Monday, March 10, 2014

Most Enchanting Town in France!!

France's Most Enchanting Villages

From the artistic legacy of Paris and the glitz and glamour of the Riviera to the famous cuisine of Provence, France has long held the title as the world’s most visited country. But, this year why not ditch the tourist trail in Paris and Marseilles and hit the countryside to experience the wealth of gorgeous historical villages France has to offer?

Beynac-et-Cazenac - has been inhabited since the Bronze Age band now popular with those looking to get lost in its medieval atmosphere. Explore the quaint shops and gardens along the winding streets and then walk along the Dordogne to enjoy the dramatic views of this city on the cliffs.


Annecy - In the Upper Savoy region of eastern France, is the largest and most popular town Annecy. Highlights of this romantic town include the popular terraces that line the canals (Annecy is also known as "Little Venice") and the famous Palais de l'Isle, a picturesque 12th century castle built right in the middle of one of the canals.

Colmar - Like Annecy, the colorful town of Colmar is another of France's "Little Venices,". Brightly-colored homes, cute storefronts, and cheerful flower-lined canals give the town a fairytale atmosphere. After exploring the charming streets, take a canoe trip through the canals or just people-watch with a crisp Alsatian Riesling at one of the waterside cafes.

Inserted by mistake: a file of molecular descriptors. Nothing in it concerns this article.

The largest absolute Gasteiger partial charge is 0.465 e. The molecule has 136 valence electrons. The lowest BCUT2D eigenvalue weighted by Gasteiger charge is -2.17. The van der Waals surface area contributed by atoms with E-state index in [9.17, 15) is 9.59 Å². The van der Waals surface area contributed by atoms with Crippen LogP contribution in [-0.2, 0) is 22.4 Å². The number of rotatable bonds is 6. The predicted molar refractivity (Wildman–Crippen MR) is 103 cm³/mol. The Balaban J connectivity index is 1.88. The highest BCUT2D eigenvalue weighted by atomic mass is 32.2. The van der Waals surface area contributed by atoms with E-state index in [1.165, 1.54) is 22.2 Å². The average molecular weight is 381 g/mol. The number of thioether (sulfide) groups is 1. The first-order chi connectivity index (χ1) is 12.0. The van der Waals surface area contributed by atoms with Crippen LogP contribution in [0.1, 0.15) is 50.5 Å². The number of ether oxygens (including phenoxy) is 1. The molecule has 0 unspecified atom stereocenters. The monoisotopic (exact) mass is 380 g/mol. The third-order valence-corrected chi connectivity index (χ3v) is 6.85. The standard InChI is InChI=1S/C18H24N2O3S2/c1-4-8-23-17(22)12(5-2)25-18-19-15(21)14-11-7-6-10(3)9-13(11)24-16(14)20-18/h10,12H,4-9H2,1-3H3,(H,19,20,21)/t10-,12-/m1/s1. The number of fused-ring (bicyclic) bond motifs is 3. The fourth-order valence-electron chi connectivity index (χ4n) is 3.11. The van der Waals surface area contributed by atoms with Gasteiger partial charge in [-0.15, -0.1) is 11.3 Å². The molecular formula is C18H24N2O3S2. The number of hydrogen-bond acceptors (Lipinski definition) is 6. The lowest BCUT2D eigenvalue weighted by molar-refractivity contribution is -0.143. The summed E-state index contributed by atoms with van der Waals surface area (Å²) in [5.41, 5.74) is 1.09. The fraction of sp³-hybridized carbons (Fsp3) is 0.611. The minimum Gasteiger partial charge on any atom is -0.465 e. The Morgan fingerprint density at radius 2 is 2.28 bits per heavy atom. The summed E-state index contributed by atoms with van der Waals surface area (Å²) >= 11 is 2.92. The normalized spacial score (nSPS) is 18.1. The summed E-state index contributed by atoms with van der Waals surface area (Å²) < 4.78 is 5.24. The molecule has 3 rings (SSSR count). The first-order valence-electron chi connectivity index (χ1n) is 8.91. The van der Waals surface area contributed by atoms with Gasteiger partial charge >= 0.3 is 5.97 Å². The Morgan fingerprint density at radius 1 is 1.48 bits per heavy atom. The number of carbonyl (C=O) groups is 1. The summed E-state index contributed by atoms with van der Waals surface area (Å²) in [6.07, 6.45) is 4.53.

Eguisheim - A colorful town on the Alsatian Wine Route. A town noteworthy for the unusual circle layout of its streets. Highlights are the many cellars and wine bars and its delightful fairytale feel.

Étretat - One of the most popular tourist stops in Upper Normandy, Étretat is a charming town of B&B's and markets, but its most famous attractions are the dramatic cliffs and their three signature natural arches. Wake early and hike to the scenic church of Notre Dame de la Garde to enjoy a stunning sunrise over the cliffs.

Gordes - is the most magical charming town in Provence. It is a small village that has been inhabited since Roman times. Here, the Mediterranean climate and relaxed pace are key, letting travelers explore the winding streets at their leisure before watching a spectacular sunset over the fields of lavender.

Riquewihr - Cobblestone streets and colorful wooden houses have remained essentially unchanged since the 16th century. The highlight is the Alsatian wine, which travelers can sample in one of Riquewihr's many wine cellars or at the wineries in the surrounding countryside.

Rochefort-en-Terre – Step into medieval-era mansions and quaint squares, and back to the Middle Ages. Famous for its unique steeples and the red geraniums scenting the streets, this small village in Brittany is perfect for those looking for a whimsical weekend of farmers markets, antique stores, crepes and history.

Villages of note: Rocamadour (Pyrenees) and Beynac et Cazenac, Aquitane.

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